Not Drowning but Waving

By Jones, Avril | The Independent (London, England), February 4, 1996 | Go to article overview
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Not Drowning but Waving


Jones, Avril, The Independent (London, England)


THE INTERNET, aka the Information Superhighway, is a subject we should all know lots about. It has, after all, been the subject of as many media inches as Charles and Diana. Unfortunately, though, the whole subject is still obscured by nerdy jargon and salacious natter about cybersex.

Any novice might be forgiven for thinking the whole thing is only for anoraky types who want to head for the virtual pub to meet some passing Panamanian fish farmers and compare notes about newt breeding. In fact there's far more to be gained from being on-line than just "net surfing".

To begin with, "The Internet" is a much over used generic term for being on-line. Take me, for example. I have access to the Internet but I don't need to use it. This is because I subscribe to things called conferencing systems that provide all the information and communication possibilities I could wish for.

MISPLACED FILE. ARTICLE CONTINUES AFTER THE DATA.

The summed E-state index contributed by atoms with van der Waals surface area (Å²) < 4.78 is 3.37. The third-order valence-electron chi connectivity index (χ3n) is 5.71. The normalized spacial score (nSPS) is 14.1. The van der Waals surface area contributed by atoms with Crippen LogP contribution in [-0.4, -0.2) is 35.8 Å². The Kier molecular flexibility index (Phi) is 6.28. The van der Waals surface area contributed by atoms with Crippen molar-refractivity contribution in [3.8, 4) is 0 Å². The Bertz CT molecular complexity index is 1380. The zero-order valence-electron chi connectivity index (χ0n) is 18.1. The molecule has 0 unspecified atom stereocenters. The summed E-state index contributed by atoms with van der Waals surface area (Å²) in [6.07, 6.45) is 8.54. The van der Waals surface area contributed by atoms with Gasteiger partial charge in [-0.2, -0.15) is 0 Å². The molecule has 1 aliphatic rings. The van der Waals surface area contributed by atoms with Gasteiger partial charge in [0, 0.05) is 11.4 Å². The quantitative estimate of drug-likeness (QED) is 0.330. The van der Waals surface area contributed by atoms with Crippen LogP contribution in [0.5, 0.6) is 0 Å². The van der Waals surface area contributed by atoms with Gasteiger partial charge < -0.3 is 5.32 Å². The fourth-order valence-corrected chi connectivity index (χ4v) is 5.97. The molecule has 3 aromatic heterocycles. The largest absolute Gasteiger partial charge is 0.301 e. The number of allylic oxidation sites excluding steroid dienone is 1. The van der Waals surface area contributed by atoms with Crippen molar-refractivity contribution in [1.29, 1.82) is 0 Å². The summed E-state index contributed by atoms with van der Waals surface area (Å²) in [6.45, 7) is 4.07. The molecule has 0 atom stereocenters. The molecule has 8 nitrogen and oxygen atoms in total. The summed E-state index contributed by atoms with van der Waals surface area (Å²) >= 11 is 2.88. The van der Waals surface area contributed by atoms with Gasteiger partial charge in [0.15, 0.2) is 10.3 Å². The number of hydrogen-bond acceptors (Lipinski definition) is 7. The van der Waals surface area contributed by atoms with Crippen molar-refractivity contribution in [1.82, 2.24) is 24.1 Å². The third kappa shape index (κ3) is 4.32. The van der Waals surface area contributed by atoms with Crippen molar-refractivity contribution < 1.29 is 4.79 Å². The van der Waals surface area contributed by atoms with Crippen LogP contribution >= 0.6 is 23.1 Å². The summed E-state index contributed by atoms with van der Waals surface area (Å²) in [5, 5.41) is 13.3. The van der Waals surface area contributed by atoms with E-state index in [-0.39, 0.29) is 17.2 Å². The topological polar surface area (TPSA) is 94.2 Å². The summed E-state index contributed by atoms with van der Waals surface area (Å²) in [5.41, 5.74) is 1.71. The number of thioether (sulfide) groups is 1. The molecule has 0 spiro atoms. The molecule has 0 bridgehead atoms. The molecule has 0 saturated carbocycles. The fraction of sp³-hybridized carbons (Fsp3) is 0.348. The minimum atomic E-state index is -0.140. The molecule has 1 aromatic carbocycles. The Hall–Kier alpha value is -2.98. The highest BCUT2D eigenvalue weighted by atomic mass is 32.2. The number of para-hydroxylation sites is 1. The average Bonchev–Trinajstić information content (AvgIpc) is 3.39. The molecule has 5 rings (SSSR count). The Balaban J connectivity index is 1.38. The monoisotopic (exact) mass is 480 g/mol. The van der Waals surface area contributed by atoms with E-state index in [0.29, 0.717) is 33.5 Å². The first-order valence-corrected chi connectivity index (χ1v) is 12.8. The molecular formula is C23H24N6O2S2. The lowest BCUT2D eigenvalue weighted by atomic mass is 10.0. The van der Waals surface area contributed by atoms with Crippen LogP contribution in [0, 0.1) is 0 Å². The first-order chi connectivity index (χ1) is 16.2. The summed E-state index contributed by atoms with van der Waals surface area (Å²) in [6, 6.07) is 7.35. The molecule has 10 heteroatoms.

A conferencing system is just a tiny corner of the on-line world, though it is huge in its own right. It gives me an e-mail address for private correspondence, a vast choice of "conferences" or "forums" for discussion of every imaginable subject, or for buying and selling, and the means to search through most of the world's collected knowledge, all without stepping outdoors.

Commercial conferencing systems such as CiX and CompuServe provide so much that few people need venture further.

All this, according to some, is certain to turn me into a PC-bound zombie who never actually meets other people. This is rubbish; I've made many new friends and business contacts. The Net is not a substitute for real life; it complements it - much as the telephone always has, but with the added advantage that it can put you in touch with many people simultaneously.

I started to realise this about two years ago when a good friend tried to explain how a conferencing system account would enable me to socialise on those solitary evenings at home. He showed me how it works and eventually enlisted help from the Bikers' conference on UK service provider, CiX, to persuade me to join the on-line community.

My (then) learner motorcyclist status prompted immediate conscription. My protests of technical incompetence were cheerfully demolished and a widespread search of their sheds and skips enabled the construction of a primitive computer and modem. And so it began.

I was advised to acquire Off-Line Reader software.

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